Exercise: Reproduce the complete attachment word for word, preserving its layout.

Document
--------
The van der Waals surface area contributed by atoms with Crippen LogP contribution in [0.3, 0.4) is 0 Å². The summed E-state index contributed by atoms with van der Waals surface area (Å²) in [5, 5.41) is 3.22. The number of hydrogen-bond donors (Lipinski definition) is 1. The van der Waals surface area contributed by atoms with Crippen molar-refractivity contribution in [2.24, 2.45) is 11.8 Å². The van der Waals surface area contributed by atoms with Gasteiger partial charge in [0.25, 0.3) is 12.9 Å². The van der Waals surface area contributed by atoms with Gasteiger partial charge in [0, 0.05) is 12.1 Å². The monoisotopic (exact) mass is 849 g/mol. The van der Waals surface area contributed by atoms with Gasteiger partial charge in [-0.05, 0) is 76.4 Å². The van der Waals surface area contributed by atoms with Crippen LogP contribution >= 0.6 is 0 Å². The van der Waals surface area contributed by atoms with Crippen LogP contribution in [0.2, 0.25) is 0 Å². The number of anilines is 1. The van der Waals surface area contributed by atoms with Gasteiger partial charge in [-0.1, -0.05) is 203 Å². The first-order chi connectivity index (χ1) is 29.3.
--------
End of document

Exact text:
The van der Waals surface area contributed by atoms with Crippen LogP contribution in [0.3, 0.4) is 0 Å². The summed E-state index contributed by atoms with van der Waals surface area (Å²) in [5, 5.41) is 3.22. The number of hydrogen-bond donors (Lipinski definition) is 1. The van der Waals surface area contributed by atoms with Crippen molar-refractivity contribution in [2.24, 2.45) is 11.8 Å². The van der Waals surface area contributed by atoms with Gasteiger partial charge in [0.25, 0.3) is 12.9 Å². The van der Waals surface area contributed by atoms with Gasteiger partial charge in [0, 0.05) is 12.1 Å². The monoisotopic (exact) mass is 849 g/mol. The van der Waals surface area contributed by atoms with Gasteiger partial charge in [-0.05, 0) is 76.4 Å². The van der Waals surface area contributed by atoms with Crippen LogP contribution >= 0.6 is 0 Å². The van der Waals surface area contributed by atoms with Crippen LogP contribution in [0.2, 0.25) is 0 Å². The number of anilines is 1. The van der Waals surface area contributed by atoms with Gasteiger partial charge in [-0.1, -0.05) is 203 Å². The first-order chi connectivity index (χ1) is 29.3.